Anchoring the Continental Drift Theory
For years, scientists have come to this island finger to study how the Earth’s continents were formed hundreds of millions of years ago.
Standing just beyond the spray of waves, Dan Murray and other geologists examine the tissued layers of rocks at Beavertail Point and hunt for fossils in their petrified folds.
Their findings have helped prove how North America, Europe and Africa were once joined, and how their last split created what is now the Atlantic Ocean.
“It’s a nice story [of Earth’s history],” said Murray, a professor at the University of Rhode Island. “It’s like reading the Bible. But where’s the meat? The meat is in the rocks.”
The folds of the mostly dark-gray sedimentary rocks at Beavertail Point resemble a slipshod pile of flapjacks. Scientists say they were formed by the cataclysmic collision of North America, parts of Europe and northwest Africa about 300 million years ago.
It has taken decades for geologists to establish the link, done by a laborious assembling of rocks’ ages, characteristics and fossils, and matching them with similar finds elsewhere.
“You get all these pieces of information,” Murray said, “and it says, ‘What is the most reasonable, most compelling [explanation]?’ and that is you had a collision of continental masses 300 million years ago, and the continents drifted apart.”
Fossils found at Beavertail Point show an even older transcontinental link.
“It’s like a mini-lab,” said James Skehan, founder of Boston College’s geology department who has studied rock formations worldwide for more than 50 years.
In fact, the continents are still on the move. North America is pulling away from Europe by about an inch a year, widening the Atlantic Ocean. India is moving under Asia at a pace of 1 to 6 inches per year.
“It’s no longer that we’re debating continents’ movement, but trying to figure out the effects of those movements on the history of life,” said Bruce Wardlaw, chief paleontologist at the U.S. Geological Survey.
The oldest rocks at Beavertail Point are about 525 million years old. Back then, scientists believe, Rhode Island was part of a chain of volcanic islands in the Southern Hemisphere.
Pieces of the nation’s smallest state were grouped with eastern Canada, New England, South Carolina and patches of Europe when it drew close or became attached to present-day Africa. The island group eventually moved westward and joined North America, a process that took hundreds of millions of years.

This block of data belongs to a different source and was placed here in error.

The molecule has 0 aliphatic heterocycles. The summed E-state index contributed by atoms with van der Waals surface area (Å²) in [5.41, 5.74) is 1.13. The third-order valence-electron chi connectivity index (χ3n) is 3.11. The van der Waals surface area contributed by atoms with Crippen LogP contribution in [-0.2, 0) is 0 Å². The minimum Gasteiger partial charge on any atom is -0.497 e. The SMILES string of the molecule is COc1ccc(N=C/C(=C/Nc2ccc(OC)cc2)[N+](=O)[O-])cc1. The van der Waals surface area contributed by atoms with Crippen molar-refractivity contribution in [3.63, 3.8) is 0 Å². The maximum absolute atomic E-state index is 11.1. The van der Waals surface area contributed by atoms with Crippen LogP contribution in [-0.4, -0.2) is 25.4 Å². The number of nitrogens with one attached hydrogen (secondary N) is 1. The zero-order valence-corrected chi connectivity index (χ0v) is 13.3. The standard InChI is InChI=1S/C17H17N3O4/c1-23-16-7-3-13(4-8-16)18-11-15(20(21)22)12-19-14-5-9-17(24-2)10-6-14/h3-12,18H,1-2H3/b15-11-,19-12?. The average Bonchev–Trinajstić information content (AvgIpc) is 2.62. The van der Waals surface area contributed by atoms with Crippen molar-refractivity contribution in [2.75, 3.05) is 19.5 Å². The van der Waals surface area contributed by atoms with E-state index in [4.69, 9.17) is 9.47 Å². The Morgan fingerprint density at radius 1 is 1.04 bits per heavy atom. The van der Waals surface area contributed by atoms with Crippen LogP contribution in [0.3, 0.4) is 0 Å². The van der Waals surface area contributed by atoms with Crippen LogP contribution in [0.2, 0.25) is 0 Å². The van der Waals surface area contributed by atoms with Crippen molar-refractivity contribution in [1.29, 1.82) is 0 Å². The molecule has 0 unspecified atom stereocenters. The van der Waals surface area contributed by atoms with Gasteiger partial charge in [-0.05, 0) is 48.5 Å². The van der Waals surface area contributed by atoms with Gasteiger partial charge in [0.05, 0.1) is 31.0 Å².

Scientists had circumstantial evidence of this chain of events, but the breakthrough came in 1975 when Murray’s students from Amherst College in Massachusetts found rocks with the skeletal remains of trilobites, ancient horseshoe crabs that trolled coastal waters.
They confirmed the find with Peter Palmer, a trilobite expert formerly with the U.S. Geological Society of America.
“It was clearly un-American and this just confirmed that,” Palmer said. “It was quite a discovery.”
Geologists then discovered that the fossils generally matched the species of trilobites embedded in rocks in Spain, Portugal and Morocco.
Scientists knew trilobites were not swimmers. So, finding them in Africa, North America and Europe helped clinch the theory that the continents were at least close enough for the crabs to travel from one to the other. “It was undeniable evidence, a smoking-gun kind of evidence” of a transcontinental link, Murray said.
Scientists now know how North America, Europe and Africa scraped against each other in a series of encounters during the Paleozoic Era about 300 million years ago. The supercontinent that stretched from pole to pole was called Pangaea.
The king of the collisions came during what is called the Alleghenian orogeny, about 275 million years ago. It was so violent it compressed the North American continent like an accordion, creating the Appalachians.
The North American lands heading the collision included much of the United States’ Atlantic Coast and Canada’s Maritime Provinces. Rhode Island was the “bumper” in the crash, Murray said, its bedrock either shoved into the belly or slid on top of an ancient African mountain range with a height rivaling today’s Himalayas.
Scientists believe the ancient continental divide is in the hills of central New England, just east of Springfield, Mass., said Skehan, who’s writing a series of books about the rocks of New England.
Geologists have ample evidence of the continental crash at Beavertail Point. The folds of rocks show how crusts of the Earth slid over each other, much like the shuffling of a deck of cards. Similar deposits have been found in New England, eastern Canada, parts of western Europe and western Africa.